Egyptian President Abdel-Fattah El-Sisi has expressed his concern over the prospect of Israeli military action against militias linked to Hezbollah and Iran in Syria near the occupied Golan Heights, saying further military intervention will not bring peace to the region.
The president made the comments in an interview with pan-Arab newspaper Al-Sharq Al-Awsat on the sidelines of the World Youth Forum held in the Sinai resort of Sharm El-Sheikh.
In the exclusive interview, published on Tuesday, El-Sisi covered a wide range of international issues, including water security, Egypt's key strategic relations and the various regional crises, particularly in Lebanon and Syria.
He addressed the possibility of Israel engaging in military action against militias linked to Hezbollah and Iran, both in south-western Syria and the Israel-occupied Golan Heights, saying that such actions might provoke further conflict.
“I hope this does not take place; the region has had its share of disturbances. Experiences throughout history show that wars do not solve problems, and what’s more dangerous than the military intervention itself are its further consequences," El-Sisi said.
"I call for the respect of Syria’s sovereignty and security and stability; more wars won’t solve the problem."
Referring to the conflicts in Syria, Libya and Yemen, he stressed Egypt’s support for the "territorial integrity of nation states against attempts at division over race or doctrine."
Crisis in Lebanon
On Lebanon and the possibility of a deterioration in Lebanese affairs following the recent resignation of Prime Minister Saad El-Hariri, El-Sisi said the maintenance of security and stability in Lebanon depends on achieving a "balance" between various parties.
“Such a balance needs to be maintained without any foreign interference,” he said, adding that any weakness in the state would give space to chaos and disorder.
The president's statements on Lebanon followed his meeting on Sunday with Lebanese parliament speaker Nabih Berri, during which he expressed Egypt’s desire to preserve peace and security in Lebanon. In Egypt's first official comment since the resignation of El-Hariri, the Egyptian president stressed the importance of averting internal tensions as well as religious or doctrinal extremism.
El-Sisi also discussed the latest developments in Saudi Arabia, as well as Egypt’s relationship with the Gulf country.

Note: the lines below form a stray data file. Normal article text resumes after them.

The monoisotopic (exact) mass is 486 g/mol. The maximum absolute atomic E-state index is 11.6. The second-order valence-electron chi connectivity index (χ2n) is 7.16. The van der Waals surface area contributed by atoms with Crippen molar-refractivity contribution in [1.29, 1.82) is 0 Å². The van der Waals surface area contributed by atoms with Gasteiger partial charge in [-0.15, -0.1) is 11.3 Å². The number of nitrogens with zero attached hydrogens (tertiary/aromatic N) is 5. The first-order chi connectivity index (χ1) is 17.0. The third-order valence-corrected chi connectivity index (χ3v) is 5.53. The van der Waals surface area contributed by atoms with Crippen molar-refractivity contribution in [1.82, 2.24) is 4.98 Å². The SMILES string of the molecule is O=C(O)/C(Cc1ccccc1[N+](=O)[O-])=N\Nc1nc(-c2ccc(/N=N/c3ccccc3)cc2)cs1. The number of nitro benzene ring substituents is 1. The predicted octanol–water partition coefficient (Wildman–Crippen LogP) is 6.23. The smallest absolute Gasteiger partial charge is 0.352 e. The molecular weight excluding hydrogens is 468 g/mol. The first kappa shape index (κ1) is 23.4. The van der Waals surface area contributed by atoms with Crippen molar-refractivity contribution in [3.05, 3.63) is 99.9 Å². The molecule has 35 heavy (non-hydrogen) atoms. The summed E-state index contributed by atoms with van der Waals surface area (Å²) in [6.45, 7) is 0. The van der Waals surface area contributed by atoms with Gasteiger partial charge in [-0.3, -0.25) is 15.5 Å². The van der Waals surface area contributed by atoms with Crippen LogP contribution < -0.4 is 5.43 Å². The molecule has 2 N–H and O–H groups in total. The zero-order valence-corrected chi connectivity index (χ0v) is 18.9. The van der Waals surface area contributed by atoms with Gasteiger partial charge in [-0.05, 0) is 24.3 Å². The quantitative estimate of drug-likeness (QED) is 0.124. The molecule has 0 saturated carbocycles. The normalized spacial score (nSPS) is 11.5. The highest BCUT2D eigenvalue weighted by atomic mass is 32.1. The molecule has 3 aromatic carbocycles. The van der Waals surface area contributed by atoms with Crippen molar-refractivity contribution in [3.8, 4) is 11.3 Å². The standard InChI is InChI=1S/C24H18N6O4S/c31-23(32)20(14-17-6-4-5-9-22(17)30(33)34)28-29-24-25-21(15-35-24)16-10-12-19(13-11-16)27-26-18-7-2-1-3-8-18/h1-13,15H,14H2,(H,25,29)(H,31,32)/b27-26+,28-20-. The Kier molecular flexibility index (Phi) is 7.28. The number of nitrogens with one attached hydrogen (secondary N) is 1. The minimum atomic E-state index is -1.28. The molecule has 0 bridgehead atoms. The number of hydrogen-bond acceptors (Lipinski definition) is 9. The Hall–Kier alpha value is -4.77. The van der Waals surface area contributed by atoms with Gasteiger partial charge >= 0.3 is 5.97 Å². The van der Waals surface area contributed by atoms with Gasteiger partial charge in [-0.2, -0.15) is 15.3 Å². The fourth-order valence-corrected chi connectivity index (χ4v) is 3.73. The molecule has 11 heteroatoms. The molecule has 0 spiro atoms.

“I place on record my appreciation and respect for the Kingdom’s steps on various levels, which will have a positive impact, domestically and internationally,” El-Sisi said, describing the steps as "bold and well thought out".
He added that he was reassured by those elements in Saudi Arabia involved in fighting extremism and accentuating the values of openness and coexistence.
On relations between the two countries, as well as with the United Arab Emirates, El-Sisi said that it was important to protect the security of Arab nations.
“We’re always together. It’s clear. Stability in the Kingdom means stability for Egypt, and vice versa. This also applies to the UAE, Bahrain and Kuwait,” he added.
He said that he and his "brothers" in the Gulf and other Arab states can fight terrorism if they are united, adding that those "evil powers" who seek to target Egypt are the same powers that seek to target the whole region.
El-Sisi elaborated that the "evil powers" are comprised of extremist organizations and countries in the region that aim to undermine stability, although he refrained from directly naming those states that sponsor terrorism.
“Our stance is clear. We have stated – with my brothers in Saudi Arabia, the UAE and Bahrain – the names of those who support terrorism through money and weapons and the media,” he said.
When asked about Qatar, El-Sisi reiterated the demands put forward by Egypt, along with other Arab states boycotting Doha, including a halt to "Qatar’s sponsoring of terrorism, a halt to interference in other countries’ domestic affairs, and respect for the sovereignty of other nations."
“Our demands are legitimate, and the ball is in Qatar’s court. We want neither to impose our policies on others nor to interfere in their affairs, so we expect similar behaviour,” he said.
El-Sisi also discussed negotiations with Ethiopia on the construction of the Grand Ethiopian Renaissance Dam (GERD) and its possible impact on Egypt’s share of Nile Water, describing it as a "pivotal and sensitive issue".
“We approach the issue based on a principle of preserving Egypt’s interests while acknowledging others' interests. We are not exaggerating when we say that the Nile for us is a matter of life or death,” El-Sisi said, stressing that all parties must persevere to reach a solution that benefits everyone.
The US and Russia
The Egyptian president also commented on the latest developments in Egypt's relations with the United States and Russia.
“We consider our relationship with the US a strategic one, and we are keen on it being stable, despite this relationship facing pressures in 2011,” he said.
According to El-Sisi, Egypt’s relationship with the US, specifically during the administration of President Donald Trump, will return to the firm ground of previous times, "and even more".
Egypt normally receives $1.3 billion annually in military assistance from the United States and nearly $250 million in economic aid.
In August, the US administration decided to withhold $195 million in aid and cut $95 million to Egypt, citing concerns over Cairo’s record on democracy and human rights.
El-Sisi and Trump met in the US in September, where the possibility of resuming aid was discussed.
On Russia, El-Sisi said Egypt was keen on expanding its fields of cooperation with other countries.
“It’s not necessary that a relationship with one state comes at the expanse of relations with another. The truth is we need cooperation in various fields, including combating terrorism, which is the most dangerous enemy to us,” he said.